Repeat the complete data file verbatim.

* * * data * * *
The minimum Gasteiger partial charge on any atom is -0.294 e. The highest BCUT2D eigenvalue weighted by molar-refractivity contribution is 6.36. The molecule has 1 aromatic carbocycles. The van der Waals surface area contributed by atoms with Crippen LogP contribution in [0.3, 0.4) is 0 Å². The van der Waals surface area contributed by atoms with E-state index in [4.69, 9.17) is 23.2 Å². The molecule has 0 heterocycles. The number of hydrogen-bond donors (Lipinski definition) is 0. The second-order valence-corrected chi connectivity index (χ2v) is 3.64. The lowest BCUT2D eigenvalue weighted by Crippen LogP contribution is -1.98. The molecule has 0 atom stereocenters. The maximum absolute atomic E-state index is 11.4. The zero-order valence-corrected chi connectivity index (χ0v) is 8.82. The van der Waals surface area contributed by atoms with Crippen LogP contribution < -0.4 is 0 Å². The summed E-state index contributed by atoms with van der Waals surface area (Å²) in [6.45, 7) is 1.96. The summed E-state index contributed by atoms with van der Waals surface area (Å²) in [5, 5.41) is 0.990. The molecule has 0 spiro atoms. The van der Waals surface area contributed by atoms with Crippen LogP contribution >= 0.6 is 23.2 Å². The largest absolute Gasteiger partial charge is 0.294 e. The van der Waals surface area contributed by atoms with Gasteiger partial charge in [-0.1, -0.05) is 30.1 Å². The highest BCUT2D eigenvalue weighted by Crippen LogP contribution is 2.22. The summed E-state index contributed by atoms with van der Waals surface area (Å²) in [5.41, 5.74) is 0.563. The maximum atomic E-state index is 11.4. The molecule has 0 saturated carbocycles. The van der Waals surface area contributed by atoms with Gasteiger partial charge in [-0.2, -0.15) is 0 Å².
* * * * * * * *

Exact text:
The minimum Gasteiger partial charge on any atom is -0.294 e. The highest BCUT2D eigenvalue weighted by molar-refractivity contribution is 6.36. The molecule has 1 aromatic carbocycles. The van der Waals surface area contributed by atoms with Crippen LogP contribution in [0.3, 0.4) is 0 Å². The van der Waals surface area contributed by atoms with E-state index in [4.69, 9.17) is 23.2 Å². The molecule has 0 heterocycles. The number of hydrogen-bond donors (Lipinski definition) is 0. The second-order valence-corrected chi connectivity index (χ2v) is 3.64. The lowest BCUT2D eigenvalue weighted by Crippen LogP contribution is -1.98. The molecule has 0 atom stereocenters. The maximum absolute atomic E-state index is 11.4. The zero-order valence-corrected chi connectivity index (χ0v) is 8.82. The van der Waals surface area contributed by atoms with Crippen LogP contribution < -0.4 is 0 Å². The summed E-state index contributed by atoms with van der Waals surface area (Å²) in [6.45, 7) is 1.96. The summed E-state index contributed by atoms with van der Waals surface area (Å²) in [5, 5.41) is 0.990. The molecule has 0 spiro atoms. The van der Waals surface area contributed by atoms with Crippen LogP contribution >= 0.6 is 23.2 Å². The largest absolute Gasteiger partial charge is 0.294 e. The van der Waals surface area contributed by atoms with Gasteiger partial charge in [-0.1, -0.05) is 30.1 Å². The highest BCUT2D eigenvalue weighted by Crippen LogP contribution is 2.22. The summed E-state index contributed by atoms with van der Waals surface area (Å²) in [5.41, 5.74) is 0.563. The maximum atomic E-state index is 11.4. The molecule has 0 saturated carbocycles. The van der Waals surface area contributed by atoms with Gasteiger partial charge in [-0.2, -0.15) is 0 Å².